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Futures Barometer: Finns’ confidence in the future has not faltered even amidst crises

Finns still strongly believe in the future and in influencing it. Young people in particular are enthusiastic about the future. But Russia’s war of aggression against Ukraine has had a strong impact on people’s attitudes to the future.


Anna Solovjew-Wartiovaara

Senior Lead, Communications and Public Affairs


The Futures Barometer survey commissioned by Sitra paints a hopeful picture of Finns’ faith in the future: nearly everyone (87%) is still interested in the future even in the midst of crises. In the survey, the future refers to things that will happen in the next 10–20 years. Although there is much talk of youth malaise, the Futures Barometer identifies young people as a distinct group with a strong belief in the future. Their interest in the future (91%) is even more firm than in the 2019 and 2021 barometers.

Russia’s war of aggression against Ukraine, inflation, the energy crisis and the Covid-19 pandemic have not broken people’s belief in the potential to influence the future. More than 80% of Finns think that it is possible to do so.  

“Finns’ strong faith in the future was surprising. They clearly have resilience in crises and confidence in society. A strong belief in the future is an asset to Finnish society,” says Jenna Lähdemäki-Pekkinen, Foresight specialist at Sitra. 

Russia’s war of aggression against Ukraine has darkened attitudes 

Although Finns’ belief in the future is robust, the proportion of people who are enthusiastic about it has declined. One in five of the barometer respondents now say that they are looking forward to the future and see a lot of opportunities in it, compared to one in four respondents  two years ago. Similarly, the number of respondents who are fearful of the future has slightly increased (now 15%, up from 13%). Young people aged between 15 and 24 are the most enthusiastic about the future, with 34% of them saying that they are enthusiastically looking forward to the future.  Men (26%) are clearly more enthusiastic about the future than women (15%). More than half (52%) of Finns sometimes see the future as frightening and sometimes look forward to it.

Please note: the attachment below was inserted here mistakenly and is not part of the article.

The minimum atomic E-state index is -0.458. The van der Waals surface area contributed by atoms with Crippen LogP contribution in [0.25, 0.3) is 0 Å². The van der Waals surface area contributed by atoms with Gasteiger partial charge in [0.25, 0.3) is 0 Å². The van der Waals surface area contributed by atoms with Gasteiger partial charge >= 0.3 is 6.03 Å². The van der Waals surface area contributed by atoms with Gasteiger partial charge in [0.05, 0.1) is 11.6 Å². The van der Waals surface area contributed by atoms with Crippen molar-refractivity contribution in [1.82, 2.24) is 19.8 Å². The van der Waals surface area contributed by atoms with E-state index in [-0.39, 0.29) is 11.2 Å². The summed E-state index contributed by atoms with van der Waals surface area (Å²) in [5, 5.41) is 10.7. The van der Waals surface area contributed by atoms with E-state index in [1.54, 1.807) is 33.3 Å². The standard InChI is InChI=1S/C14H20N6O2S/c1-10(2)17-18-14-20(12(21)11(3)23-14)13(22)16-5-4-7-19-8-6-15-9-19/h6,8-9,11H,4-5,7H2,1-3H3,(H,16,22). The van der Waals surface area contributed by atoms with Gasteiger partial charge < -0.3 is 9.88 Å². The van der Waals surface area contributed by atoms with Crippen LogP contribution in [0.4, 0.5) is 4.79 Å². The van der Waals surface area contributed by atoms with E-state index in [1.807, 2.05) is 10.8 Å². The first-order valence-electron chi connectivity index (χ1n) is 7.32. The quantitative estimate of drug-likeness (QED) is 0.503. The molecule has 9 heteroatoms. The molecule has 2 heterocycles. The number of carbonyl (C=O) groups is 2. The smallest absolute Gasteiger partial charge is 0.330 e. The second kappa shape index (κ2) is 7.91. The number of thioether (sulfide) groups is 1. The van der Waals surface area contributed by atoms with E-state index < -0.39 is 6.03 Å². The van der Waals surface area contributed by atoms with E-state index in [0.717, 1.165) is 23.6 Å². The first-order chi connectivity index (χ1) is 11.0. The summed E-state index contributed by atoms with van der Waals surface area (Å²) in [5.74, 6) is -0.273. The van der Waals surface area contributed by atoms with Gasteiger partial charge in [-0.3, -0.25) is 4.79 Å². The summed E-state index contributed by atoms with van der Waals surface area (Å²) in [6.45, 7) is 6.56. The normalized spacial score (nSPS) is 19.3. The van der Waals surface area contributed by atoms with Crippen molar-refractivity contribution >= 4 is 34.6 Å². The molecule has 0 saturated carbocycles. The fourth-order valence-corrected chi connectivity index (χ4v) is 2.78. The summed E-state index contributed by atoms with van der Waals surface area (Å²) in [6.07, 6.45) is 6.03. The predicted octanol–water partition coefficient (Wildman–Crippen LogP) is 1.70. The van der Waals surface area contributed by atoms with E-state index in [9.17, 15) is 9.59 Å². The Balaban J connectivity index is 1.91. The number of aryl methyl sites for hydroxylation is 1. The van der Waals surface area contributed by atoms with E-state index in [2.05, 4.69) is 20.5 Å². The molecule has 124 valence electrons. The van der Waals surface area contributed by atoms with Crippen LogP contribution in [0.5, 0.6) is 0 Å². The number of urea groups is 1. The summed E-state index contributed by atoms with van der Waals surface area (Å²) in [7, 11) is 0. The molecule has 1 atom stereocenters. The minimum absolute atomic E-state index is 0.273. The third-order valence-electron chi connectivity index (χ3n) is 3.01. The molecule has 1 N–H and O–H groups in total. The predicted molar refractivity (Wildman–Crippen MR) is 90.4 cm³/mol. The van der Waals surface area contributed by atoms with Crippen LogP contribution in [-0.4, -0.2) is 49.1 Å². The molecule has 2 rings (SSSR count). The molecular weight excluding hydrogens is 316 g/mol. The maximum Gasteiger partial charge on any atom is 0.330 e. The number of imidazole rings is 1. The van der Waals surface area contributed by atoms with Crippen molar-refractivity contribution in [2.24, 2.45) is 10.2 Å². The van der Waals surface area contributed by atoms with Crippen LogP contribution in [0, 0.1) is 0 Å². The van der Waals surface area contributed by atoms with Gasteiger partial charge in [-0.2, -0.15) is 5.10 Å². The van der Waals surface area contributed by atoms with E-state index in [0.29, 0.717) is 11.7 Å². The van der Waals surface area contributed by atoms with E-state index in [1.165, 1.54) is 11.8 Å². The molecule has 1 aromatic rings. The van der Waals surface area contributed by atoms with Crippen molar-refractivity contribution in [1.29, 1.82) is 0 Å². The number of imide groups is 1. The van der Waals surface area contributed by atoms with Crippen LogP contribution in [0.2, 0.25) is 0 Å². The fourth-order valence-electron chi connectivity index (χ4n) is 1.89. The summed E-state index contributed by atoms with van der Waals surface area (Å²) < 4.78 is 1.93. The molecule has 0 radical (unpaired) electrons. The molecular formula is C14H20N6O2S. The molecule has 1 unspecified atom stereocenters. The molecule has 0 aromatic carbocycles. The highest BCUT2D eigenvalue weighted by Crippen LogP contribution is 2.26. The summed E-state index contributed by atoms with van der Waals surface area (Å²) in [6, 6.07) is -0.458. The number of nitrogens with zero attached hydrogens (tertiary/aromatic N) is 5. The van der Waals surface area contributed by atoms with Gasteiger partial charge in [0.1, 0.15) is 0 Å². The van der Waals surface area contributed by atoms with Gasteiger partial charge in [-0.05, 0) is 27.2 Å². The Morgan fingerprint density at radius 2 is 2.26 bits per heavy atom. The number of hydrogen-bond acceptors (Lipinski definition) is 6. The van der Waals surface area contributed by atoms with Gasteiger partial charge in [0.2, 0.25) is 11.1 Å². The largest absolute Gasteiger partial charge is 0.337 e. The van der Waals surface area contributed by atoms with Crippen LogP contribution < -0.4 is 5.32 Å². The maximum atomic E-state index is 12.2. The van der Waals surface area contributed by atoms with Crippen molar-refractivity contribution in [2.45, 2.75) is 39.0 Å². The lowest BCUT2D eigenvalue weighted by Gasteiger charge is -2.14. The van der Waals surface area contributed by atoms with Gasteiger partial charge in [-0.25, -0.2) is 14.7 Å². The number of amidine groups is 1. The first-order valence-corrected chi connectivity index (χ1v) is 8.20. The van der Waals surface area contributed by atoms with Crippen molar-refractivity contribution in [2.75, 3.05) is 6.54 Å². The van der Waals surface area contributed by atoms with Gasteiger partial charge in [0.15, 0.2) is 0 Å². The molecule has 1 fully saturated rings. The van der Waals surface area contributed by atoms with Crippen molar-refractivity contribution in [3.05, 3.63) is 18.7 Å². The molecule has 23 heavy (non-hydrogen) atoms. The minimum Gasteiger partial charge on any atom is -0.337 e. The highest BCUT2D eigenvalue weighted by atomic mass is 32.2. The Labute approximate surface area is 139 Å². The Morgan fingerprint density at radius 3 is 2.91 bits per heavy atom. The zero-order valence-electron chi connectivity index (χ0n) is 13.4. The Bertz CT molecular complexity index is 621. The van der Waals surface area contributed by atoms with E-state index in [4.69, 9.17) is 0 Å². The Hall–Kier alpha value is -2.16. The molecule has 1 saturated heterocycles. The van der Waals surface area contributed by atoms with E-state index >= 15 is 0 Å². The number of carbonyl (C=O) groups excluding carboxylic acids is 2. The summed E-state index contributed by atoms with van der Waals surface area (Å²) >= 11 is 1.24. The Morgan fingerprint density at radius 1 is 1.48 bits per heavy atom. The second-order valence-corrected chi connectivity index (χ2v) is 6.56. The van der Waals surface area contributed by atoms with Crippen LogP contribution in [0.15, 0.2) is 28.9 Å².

Russia’s invasion of Ukraine has had a strong impact on Finns’ views of the future, more so than Covid-19. Of the respondents, 36% consider the war to have affected their views very much or a lot and 43% to some extent. The war has affected women’s views more than those of men, and among different age groups the biggest impact has been on people aged 65 and over. 

A desire to preserve the welfare state – disagreement on environmental issues 

When Finns were asked what they would like to see happen in 10 years’ time, the number one wish was to preserve the welfare state. Balancing public finances and curbing debt, maintaining a high level of national security and improving the well-being of children and young people were also among the top priorities. According to the Futures Barometer, the same themes will influence Finns’ voting decisions in the spring elections.  

By contrast, environmental goals such as curbing climate warming and stopping the loss of biodiversity have become less important when it comes to Finns’ hopes for the future. Young people’s priorities in terms of their future and issues affecting their voting decisions differ from the other age groups: the top three consist of keeping the warming of the climate under 1.5°C, promoting the well-being of children and young people and the preserving the welfare state. 

The Futures Barometer also asked respondents how closely the megatrends affecting the future (the erosion of nature’s carrying capacity, growing well-being challenges, the intensifying battle for democracy, escalating competition for digital power and cracking economic foundations) match with their own perceptions. The different megatrends are fairly well aligned with people’s perceptions, but there was also some divergence between different groups. Well over half (56%) of the respondents felt that the megatrend on the erosion of nature’s carrying capacity matches their own view, whereas a third (31%) felt that the megatrend did not. The question divided respondents especially according to party affiliation and age. Among young people, 64% said that the megatrend matches well with their views. They also felt most strongly of all the age groups that the erosion of nature’s carrying capacity, like the other megatrends, can be influenced. 

“During this spring of elections, we must remember that we cannot put the future on hols, and the developments described by the megatrends cannot be ignored. For example, the ecological sustainability crisis will not wait for us to first solve the burning issues facing society. Finland needs politicy-makers  to take a strategic approach that transcends government terms. It is also important that in election debates parties and candidates tell Finns what kind of a future they want for Finland,” says Sanna Rekola, Foresight specialist at Sitra.  

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